Bless you, David. Thank you for being such a loving, supportive parent to your daughter. I wish every gay kid had parents like you and your wife.

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  5. babaroni on March 10, 2014 at 4:37 PM

    I wonder the same thing, myself. In a way, it kind of has to be, because at least there are some positive examples of polygamy in the Bible which pretty much all Jews and Christians agree on, though in modern times, Christians tend to use much of the same hateful rhetoric against polygamists that they use against gays. And when people start spouting the “slippery slope” arguments, polygamists are usually the next rung down, right above children, dogs, ducks and toasters. And polygamy is clearly and obviously a “choice,” albeit usually a religiously-based one.

    It’s a good question.

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  6. babaroni on March 10, 2014 at 4:38 PM

    Sorry — previous comment was addressed to Andrew (#2).

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  7. Andrew S on March 10, 2014 at 4:57 PM

    re 5/6,

    babaroni,

    my comment was definitely darker/more snarky, haha. maybe I misread, but when I hear/read people saying, “x is a hard life,” this has undertones of disapproval. (E.g., when people say, “I’m not against interracial couples, but…it would be so difficult for the kids!”)

    So, if that was the undertone (maybe I’m just too cynical today, though), then I have to wonder — surely being a polygamist in 2014 is not a walk in the park — yet that didn’t stop them. You don’t have to be “sad” for folks who have things less easy.

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  8. babaroni on March 10, 2014 at 5:30 PM

    Yeah, I see what you’re saying, Andrew, and I kind of feel the same way when people say “hard life” and “sad.” I kind of like the Browns, though, from what I’ve seen of them in their show, anyway, and the comments outlined in the OP are far better than what I might have expected them to say. I’ve been wondering about one of their sons, if he might be gay, for a while now, and I can’t imagine being him (or the other kids, as far as that goes) and growing up on a TV show with the whole world watching, *plus* having to deal with being gay and coming out to family, friends, and an entire TV audience (including a significant number of LDS). That’s pretty much the *definition* of “hard,” I think! :)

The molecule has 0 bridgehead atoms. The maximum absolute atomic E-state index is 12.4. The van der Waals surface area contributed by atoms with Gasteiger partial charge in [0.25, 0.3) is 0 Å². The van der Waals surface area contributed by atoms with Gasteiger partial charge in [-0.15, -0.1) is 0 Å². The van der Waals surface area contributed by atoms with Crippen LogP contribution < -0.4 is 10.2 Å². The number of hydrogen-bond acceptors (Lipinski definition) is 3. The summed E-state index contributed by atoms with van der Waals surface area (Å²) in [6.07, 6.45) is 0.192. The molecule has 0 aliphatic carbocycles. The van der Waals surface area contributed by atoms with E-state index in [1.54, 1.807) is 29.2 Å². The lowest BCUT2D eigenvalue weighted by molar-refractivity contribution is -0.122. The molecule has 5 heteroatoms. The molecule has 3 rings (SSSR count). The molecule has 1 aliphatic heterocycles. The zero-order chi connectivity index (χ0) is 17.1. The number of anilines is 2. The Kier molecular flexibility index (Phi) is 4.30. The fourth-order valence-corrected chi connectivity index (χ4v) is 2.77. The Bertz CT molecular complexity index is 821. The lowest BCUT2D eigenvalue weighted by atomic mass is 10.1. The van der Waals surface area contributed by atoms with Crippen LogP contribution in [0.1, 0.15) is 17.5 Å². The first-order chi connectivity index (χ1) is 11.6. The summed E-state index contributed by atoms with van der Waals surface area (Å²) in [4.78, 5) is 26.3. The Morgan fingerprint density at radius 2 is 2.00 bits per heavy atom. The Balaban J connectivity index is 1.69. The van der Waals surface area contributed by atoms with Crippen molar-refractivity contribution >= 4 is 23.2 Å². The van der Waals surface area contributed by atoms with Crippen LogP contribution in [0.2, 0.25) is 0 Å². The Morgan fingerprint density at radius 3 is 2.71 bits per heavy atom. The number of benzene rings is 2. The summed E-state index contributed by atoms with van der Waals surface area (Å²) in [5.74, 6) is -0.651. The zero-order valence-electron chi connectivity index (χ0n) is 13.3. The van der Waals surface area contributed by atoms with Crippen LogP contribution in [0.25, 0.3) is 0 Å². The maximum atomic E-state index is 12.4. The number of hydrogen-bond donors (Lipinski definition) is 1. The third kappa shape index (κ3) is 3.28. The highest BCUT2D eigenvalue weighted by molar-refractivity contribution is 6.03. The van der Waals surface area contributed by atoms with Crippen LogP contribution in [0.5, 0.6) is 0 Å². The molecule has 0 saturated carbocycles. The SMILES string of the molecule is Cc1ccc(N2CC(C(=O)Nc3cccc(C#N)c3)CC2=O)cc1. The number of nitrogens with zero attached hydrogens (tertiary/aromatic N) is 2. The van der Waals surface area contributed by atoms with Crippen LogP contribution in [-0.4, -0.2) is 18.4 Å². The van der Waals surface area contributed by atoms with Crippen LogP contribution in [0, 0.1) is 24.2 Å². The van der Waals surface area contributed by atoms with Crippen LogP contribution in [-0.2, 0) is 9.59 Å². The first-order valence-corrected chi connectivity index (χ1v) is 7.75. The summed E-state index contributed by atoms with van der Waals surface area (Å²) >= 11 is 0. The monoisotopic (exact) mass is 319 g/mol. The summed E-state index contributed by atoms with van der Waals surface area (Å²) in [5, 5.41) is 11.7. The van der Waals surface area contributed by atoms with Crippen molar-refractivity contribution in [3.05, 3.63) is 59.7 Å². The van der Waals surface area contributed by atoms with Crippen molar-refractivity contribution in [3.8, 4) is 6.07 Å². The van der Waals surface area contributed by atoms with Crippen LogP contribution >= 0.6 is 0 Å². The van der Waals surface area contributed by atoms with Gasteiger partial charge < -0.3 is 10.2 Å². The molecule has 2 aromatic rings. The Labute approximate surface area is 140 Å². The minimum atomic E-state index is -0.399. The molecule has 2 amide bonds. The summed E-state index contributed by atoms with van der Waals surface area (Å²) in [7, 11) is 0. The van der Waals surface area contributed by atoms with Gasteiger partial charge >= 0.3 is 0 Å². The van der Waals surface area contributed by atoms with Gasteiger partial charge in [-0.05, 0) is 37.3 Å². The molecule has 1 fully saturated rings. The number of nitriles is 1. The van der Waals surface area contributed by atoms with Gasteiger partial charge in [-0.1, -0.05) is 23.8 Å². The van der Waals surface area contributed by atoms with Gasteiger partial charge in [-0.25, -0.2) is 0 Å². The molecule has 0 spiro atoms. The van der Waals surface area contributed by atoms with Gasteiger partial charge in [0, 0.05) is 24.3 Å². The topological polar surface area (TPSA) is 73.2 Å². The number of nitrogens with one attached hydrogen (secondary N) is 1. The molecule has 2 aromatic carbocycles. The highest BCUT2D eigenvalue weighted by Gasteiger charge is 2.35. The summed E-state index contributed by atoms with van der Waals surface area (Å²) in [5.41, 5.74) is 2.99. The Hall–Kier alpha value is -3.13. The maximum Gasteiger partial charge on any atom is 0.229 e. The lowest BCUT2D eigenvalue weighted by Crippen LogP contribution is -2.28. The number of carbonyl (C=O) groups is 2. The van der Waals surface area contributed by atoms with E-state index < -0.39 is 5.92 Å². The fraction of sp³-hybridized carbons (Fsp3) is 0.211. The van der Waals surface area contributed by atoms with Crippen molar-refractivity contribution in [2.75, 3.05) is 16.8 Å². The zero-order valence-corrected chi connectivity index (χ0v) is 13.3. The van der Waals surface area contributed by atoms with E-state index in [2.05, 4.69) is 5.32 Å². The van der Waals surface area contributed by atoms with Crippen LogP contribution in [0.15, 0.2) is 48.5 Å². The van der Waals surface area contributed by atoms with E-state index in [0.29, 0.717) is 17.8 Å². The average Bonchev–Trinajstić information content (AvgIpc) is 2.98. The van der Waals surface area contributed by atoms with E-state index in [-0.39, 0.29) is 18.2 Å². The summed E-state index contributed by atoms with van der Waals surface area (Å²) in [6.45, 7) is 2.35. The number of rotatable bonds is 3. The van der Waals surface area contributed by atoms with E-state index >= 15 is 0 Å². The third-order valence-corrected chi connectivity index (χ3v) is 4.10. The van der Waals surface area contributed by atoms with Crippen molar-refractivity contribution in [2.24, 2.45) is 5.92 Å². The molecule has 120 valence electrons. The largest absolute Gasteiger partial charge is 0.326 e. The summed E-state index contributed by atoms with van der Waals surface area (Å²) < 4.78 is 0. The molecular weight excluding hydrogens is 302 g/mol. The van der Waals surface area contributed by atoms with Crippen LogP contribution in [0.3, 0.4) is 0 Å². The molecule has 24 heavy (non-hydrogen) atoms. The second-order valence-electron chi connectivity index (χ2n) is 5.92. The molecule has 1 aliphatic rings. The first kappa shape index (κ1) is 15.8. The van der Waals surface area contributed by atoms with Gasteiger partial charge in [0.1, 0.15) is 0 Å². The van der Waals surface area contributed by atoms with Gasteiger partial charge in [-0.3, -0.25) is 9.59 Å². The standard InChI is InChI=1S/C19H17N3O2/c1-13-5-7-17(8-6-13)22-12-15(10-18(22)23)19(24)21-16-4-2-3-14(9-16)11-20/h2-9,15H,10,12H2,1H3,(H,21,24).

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  9. Jon on March 10, 2014 at 7:36 PM

    I would love him or her but discourage them in every possible way from the gay life

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  10. babaroni on March 10, 2014 at 8:01 PM

    Insanity: Doing the same thing over and over and expecting different results.

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  11. Jared on March 10, 2014 at 8:34 PM

    My wife and I have observed close up how a faithful large lds family (mom, dad, and adult children) dealt with a son coming out. The entire family is close, including the gay son who has a partner.

    There is a loving bond with mutual respect and boundaries. The gay son knows when he his with family not to be affectionate with his partner. He understands it is repulsive to his family, he loves his family and accepts this part of their nature just as they accept his being gay.

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  12. Brian on March 10, 2014 at 10:17 PM

    My reaction surprised me. I cried for three days. Not because he was gay but because he had gone through his teenage years (we found out when he was 19) having to live a lie. When I thought about how he had to outwardly live a Mormon life and hear all the church prop 8 stuff, it was more than I could handle. Such a good guy, living for his parents, not wanting to disappoint them. I could have died of shame. I was glad I was already supporting gays before he came out but I attended a church that made him feel “less than”. Never again. And he knows that.

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  13. babaroni on March 10, 2014 at 11:36 PM

    Brian, you are an awesome dad. So glad your son has you.

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  14. babaroni on March 10, 2014 at 11:42 PM

    Jared #11 – That’s awful. That makes me very sad. I can’t imagine how anyone could think that a close, loving family would treat their son that way. That’s not acceptance. That’s shame. The family is shaming their gay son and asking him to live a lie to the rest of the family for their personal comfort. Can you imagine any loving family asking their son or daughter to deny his or her relationship with a heterosexual spouse? Personally, I would not put up with that kind of expectation if my parents wanted me to be less than honest about my life and my love and my family. I would ask them to be sure to call me when they were ready to have a real, honest relationship with me and my spouse and our family.

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  15. Brian on March 11, 2014 at 7:33 AM

    “Repulsive to his family”–hopefully that’s your adjective and not theirs.